Tuesday, February 20 , 2018, 11:52 am | Fair 54º

 
 
 
 
Relationships

John Daly: Navigating Dinner with the Boss

A friend of mine recently returned from a business trip with her husband where she met his new boss and his wife for the first time over dinner.

My friend’s husband (I’ll call him Bob) depends upon his wife (I’ll call her Jane) to give him a solid “reading” on the professionals with which he does business. In this case, Bob wanted Jane’s assessment of how she thought his relationship with the boss was going.

Here’s how it went:

Bob had invited Mr. and Mrs. Boss to dinner on Saturday evening at a five-star restaurant in their hotel. They were in town for business meetings at Bob’s corporate headquarters.

Bob and Jane arrived early and ordered a glass of wine while they waited. They dressed somewhat semi-formally, trying to present a good impression. The boss and his wife arrived 30 minutes late, which wasn’t considered an issue. Traffic was bad, and it happens to the best of us.

Mr. and Mrs. Boss were dressed on the dressy casual side, which again was fine. Better for Bob and Jane to be overdressed than under attired. They both stood as the boss entered and shook hands across the board.

When seated, drinks were ordered for the boss and his wife. At that point, they struck up a lively conversation about the city, which was home to Bob’s boss and his family. They spent some time talking about their individual backgrounds, how they had gotten to where they are currently, and generally had a warm, interactive conversation.

As dinner was ordered, and before Bob could do so, the boss ordered a bottle of wine. Jane thought it not appropriate since Bob had made it clear he would be paying for dinner, but she got the impression from the way Mr. Boss ordered that he had a different idea. She put that in the back of her mind.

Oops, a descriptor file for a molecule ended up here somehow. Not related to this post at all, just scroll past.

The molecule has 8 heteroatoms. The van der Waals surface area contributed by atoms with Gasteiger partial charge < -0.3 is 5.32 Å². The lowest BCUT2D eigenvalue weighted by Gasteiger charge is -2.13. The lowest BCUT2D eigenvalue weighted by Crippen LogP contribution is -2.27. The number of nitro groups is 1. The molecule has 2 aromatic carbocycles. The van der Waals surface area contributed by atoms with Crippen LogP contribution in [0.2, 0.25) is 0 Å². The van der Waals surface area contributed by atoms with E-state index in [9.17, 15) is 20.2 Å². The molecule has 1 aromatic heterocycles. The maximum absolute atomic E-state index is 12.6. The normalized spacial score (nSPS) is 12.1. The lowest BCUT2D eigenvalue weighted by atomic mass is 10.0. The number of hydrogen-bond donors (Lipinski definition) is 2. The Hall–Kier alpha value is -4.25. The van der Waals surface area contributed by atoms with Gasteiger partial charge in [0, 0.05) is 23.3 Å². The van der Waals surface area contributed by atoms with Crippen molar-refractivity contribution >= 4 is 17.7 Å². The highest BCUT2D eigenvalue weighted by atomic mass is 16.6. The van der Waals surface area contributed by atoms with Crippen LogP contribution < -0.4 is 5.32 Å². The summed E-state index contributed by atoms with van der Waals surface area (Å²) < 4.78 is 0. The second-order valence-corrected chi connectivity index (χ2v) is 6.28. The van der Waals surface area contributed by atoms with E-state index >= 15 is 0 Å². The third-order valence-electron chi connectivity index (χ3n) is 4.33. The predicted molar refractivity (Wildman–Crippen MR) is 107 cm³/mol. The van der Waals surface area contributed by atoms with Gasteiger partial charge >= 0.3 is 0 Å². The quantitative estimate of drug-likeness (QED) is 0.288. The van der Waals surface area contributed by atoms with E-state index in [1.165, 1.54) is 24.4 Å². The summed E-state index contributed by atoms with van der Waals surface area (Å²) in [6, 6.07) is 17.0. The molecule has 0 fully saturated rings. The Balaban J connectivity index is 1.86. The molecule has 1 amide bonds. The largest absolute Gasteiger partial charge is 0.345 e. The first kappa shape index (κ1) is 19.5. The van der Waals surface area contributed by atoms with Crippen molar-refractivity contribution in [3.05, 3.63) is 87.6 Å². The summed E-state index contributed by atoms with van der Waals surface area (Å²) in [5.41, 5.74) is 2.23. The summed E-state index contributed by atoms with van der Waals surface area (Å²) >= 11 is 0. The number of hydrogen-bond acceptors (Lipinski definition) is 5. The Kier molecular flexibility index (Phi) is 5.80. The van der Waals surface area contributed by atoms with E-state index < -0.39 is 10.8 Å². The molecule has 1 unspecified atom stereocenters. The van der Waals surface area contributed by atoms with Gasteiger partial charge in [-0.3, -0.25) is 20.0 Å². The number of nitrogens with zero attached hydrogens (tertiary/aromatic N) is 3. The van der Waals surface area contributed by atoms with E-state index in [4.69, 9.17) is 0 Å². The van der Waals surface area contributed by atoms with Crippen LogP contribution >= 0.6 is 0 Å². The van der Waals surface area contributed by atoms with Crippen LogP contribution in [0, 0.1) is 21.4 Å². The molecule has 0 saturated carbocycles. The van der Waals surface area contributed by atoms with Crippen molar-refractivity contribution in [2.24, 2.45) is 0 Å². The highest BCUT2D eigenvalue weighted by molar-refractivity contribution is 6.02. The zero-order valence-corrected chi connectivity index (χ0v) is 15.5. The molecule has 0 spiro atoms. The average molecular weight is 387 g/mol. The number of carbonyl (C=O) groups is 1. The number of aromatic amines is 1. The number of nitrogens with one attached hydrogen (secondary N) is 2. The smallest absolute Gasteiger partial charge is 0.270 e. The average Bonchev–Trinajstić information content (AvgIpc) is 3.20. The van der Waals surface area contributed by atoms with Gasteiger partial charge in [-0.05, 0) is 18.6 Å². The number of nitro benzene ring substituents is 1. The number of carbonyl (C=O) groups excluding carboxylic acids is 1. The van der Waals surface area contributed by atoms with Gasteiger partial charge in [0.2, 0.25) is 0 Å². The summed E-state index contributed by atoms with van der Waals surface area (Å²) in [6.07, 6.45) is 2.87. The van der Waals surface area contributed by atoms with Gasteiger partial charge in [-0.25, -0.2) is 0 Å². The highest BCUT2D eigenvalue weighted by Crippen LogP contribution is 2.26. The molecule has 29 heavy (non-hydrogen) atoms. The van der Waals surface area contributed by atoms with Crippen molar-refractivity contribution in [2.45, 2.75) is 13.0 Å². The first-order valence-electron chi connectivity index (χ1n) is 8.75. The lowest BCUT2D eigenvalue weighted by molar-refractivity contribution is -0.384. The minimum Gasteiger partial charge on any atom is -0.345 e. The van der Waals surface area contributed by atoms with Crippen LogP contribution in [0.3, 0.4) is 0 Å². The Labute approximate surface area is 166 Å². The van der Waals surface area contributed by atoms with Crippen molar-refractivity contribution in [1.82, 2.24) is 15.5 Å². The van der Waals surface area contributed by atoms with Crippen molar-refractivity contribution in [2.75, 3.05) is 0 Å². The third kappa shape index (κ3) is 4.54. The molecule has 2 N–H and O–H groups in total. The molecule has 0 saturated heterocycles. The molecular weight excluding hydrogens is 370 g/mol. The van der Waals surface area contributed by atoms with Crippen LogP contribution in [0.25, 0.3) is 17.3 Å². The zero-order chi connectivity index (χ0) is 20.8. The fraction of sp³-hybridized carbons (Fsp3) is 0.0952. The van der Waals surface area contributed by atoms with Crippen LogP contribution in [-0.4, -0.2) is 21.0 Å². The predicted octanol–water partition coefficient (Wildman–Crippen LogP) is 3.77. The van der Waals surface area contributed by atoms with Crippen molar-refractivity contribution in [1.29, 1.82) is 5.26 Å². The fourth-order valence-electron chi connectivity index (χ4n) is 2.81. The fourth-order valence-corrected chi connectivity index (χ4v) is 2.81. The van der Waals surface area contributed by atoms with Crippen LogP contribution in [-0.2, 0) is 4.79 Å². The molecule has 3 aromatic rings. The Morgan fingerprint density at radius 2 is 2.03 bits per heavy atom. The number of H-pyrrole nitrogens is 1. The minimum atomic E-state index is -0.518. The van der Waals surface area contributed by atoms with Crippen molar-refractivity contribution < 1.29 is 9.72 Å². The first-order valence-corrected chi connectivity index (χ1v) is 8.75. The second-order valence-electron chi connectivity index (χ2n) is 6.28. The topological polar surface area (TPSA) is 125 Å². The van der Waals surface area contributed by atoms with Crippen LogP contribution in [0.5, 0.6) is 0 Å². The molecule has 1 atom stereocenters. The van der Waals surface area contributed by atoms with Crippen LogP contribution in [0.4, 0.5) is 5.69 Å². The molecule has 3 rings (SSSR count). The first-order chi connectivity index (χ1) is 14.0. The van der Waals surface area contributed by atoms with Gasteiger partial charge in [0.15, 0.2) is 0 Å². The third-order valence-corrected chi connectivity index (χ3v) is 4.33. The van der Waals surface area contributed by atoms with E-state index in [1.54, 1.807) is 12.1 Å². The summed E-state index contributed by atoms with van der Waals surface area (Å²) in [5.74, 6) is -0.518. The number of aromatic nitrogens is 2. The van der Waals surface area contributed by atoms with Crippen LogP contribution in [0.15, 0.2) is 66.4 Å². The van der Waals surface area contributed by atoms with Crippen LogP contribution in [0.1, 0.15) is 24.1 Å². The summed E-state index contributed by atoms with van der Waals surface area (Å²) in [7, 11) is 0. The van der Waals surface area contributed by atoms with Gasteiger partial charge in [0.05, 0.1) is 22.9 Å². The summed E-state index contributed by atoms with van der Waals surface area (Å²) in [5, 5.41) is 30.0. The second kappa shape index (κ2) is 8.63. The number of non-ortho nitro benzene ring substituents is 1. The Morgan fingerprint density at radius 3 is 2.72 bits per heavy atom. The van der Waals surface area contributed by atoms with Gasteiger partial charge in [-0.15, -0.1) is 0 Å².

While Bob and Mr. Boss had a few brief business asides, Jane and Mrs. Boss, who had hit it off quite well, continued to chitchat while Jane kept an ear out for what the two men were discussing. It appeared that Bob’s boss was confiding in him about a few minor concerns he had with another employee. This might have been a red flag for Jane, but she got the impression that Mr. Boss really trusted Bob and wanted his counsel on his experiences with the other employee. However, Bob mostly listened and only shared positive experiences about the person in question.

As dinner went on, the stories about each of the couple’s lives remained personal, warm and friendly. It felt more like friends getting to know each other rather than a business dinner.

Everyone displayed the best of dining manners, and, at the end; of course, Mr. Boss wouldn’t allow Bob to pay for dinner and picked up the check. Bob tried but Mr. Boss refused. When Bob offered to split the bill, his boss insisted. The dinner had lasted way past the anticipated obligatory 90 minutes and spread into three hours.

Bob and Jane walked the other couple to the valet and thanked them again for a lovely evening, seeing them off as they drove away.

Afterward, Bob turned to Jane and asked, “Well?” Jane smiled and replied, “Do you really need me to answer that question!” It was clear that Mr. and Mrs. Boss sincerely liked Bob and Jane. Otherwise, the dinner might have gone quite differently.

My point is that the boss and his wife are human beings who should be treated with warmth, respect and sincere social interaction. Always be respectful and considerate, yes. But don’t be afraid to be honest and share who you are with the boss.

We spend a great deal of our lives working with others. Treat them like you would like them to treat you, and all will be well.

John Daly is the founder and president of The Key Class, the keys to life skills success. Click to learn more about The Key Class, or click here to buy his book. John’s new book, 74 Key Life Skills for a Happy, Successful Life, is available on Amazon. Connect with The Key Class on Facebook and follow John on Twitter @johnjdalyjr. Do you have a question about business or social etiquette? Ask John at [email protected]. The opinions expressed are his own.

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